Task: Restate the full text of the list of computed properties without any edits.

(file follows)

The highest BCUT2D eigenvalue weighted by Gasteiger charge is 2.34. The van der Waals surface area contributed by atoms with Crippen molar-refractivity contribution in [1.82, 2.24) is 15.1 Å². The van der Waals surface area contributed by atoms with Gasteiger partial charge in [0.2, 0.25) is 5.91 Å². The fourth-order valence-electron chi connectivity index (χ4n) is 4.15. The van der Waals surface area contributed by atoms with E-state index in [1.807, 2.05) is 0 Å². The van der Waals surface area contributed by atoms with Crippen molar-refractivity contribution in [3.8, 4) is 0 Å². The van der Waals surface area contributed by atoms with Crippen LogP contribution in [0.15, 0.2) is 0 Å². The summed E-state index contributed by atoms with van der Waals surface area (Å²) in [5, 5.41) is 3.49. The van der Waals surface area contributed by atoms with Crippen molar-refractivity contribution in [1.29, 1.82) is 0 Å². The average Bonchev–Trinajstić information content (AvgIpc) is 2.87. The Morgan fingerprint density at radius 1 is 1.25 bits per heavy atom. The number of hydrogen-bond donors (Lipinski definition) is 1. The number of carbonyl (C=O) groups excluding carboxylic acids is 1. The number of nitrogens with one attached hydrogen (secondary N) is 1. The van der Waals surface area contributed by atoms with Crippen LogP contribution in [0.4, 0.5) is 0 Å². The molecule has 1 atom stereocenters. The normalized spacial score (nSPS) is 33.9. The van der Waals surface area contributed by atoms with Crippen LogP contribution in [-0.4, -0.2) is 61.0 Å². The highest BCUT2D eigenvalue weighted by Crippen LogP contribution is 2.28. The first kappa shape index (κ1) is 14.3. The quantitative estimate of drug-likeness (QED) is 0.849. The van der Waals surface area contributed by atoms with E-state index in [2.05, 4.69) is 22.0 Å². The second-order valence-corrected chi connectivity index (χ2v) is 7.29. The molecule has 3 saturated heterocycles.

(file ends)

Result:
The highest BCUT2D eigenvalue weighted by Gasteiger charge is 2.34. The van der Waals surface area contributed by atoms with Crippen molar-refractivity contribution in [1.82, 2.24) is 15.1 Å². The van der Waals surface area contributed by atoms with Gasteiger partial charge in [0.2, 0.25) is 5.91 Å². The fourth-order valence-electron chi connectivity index (χ4n) is 4.15. The van der Waals surface area contributed by atoms with E-state index in [1.807, 2.05) is 0 Å². The van der Waals surface area contributed by atoms with Crippen molar-refractivity contribution in [3.8, 4) is 0 Å². The van der Waals surface area contributed by atoms with Crippen LogP contribution in [0.15, 0.2) is 0 Å². The summed E-state index contributed by atoms with van der Waals surface area (Å²) in [5, 5.41) is 3.49. The van der Waals surface area contributed by atoms with Crippen molar-refractivity contribution in [1.29, 1.82) is 0 Å². The average Bonchev–Trinajstić information content (AvgIpc) is 2.87. The Morgan fingerprint density at radius 1 is 1.25 bits per heavy atom. The number of hydrogen-bond donors (Lipinski definition) is 1. The number of carbonyl (C=O) groups excluding carboxylic acids is 1. The number of nitrogens with one attached hydrogen (secondary N) is 1. The van der Waals surface area contributed by atoms with Crippen LogP contribution in [0.4, 0.5) is 0 Å². The molecule has 1 atom stereocenters. The normalized spacial score (nSPS) is 33.9. The van der Waals surface area contributed by atoms with Crippen LogP contribution in [-0.4, -0.2) is 61.0 Å². The highest BCUT2D eigenvalue weighted by Crippen LogP contribution is 2.28. The first kappa shape index (κ1) is 14.3. The quantitative estimate of drug-likeness (QED) is 0.849. The van der Waals surface area contributed by atoms with E-state index in [2.05, 4.69) is 22.0 Å². The second-order valence-corrected chi connectivity index (χ2v) is 7.29. The molecule has 3 saturated heterocycles.